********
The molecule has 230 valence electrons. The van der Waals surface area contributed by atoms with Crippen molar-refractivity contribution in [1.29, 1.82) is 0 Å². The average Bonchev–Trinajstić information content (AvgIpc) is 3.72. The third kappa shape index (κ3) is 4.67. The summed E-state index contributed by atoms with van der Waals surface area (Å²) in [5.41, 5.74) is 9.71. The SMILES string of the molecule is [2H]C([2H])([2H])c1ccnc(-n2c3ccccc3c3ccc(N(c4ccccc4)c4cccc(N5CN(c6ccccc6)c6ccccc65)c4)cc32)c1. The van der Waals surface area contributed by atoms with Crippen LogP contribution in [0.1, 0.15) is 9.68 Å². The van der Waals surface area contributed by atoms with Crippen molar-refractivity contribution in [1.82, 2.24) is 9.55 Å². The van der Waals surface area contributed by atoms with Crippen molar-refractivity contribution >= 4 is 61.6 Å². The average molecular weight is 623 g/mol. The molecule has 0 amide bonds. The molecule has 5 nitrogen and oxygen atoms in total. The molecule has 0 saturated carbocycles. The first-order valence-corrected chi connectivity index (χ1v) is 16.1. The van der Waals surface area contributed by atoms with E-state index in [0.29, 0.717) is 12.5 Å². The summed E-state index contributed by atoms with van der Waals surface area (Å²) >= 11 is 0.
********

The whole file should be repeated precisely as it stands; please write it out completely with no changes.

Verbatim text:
The molecule has 230 valence electrons. The van der Waals surface area contributed by atoms with Crippen molar-refractivity contribution in [1.29, 1.82) is 0 Å². The average Bonchev–Trinajstić information content (AvgIpc) is 3.72. The third kappa shape index (κ3) is 4.67. The summed E-state index contributed by atoms with van der Waals surface area (Å²) in [5.41, 5.74) is 9.71. The SMILES string of the molecule is [2H]C([2H])([2H])c1ccnc(-n2c3ccccc3c3ccc(N(c4ccccc4)c4cccc(N5CN(c6ccccc6)c6ccccc65)c4)cc32)c1. The van der Waals surface area contributed by atoms with Crippen LogP contribution in [0.1, 0.15) is 9.68 Å². The van der Waals surface area contributed by atoms with Crippen molar-refractivity contribution in [1.82, 2.24) is 9.55 Å². The van der Waals surface area contributed by atoms with Crippen molar-refractivity contribution >= 4 is 61.6 Å². The average molecular weight is 623 g/mol. The molecule has 0 amide bonds. The molecule has 5 nitrogen and oxygen atoms in total. The molecule has 0 saturated carbocycles. The first-order valence-corrected chi connectivity index (χ1v) is 16.1. The van der Waals surface area contributed by atoms with E-state index in [0.29, 0.717) is 12.5 Å². The summed E-state index contributed by atoms with van der Waals surface area (Å²) >= 11 is 0.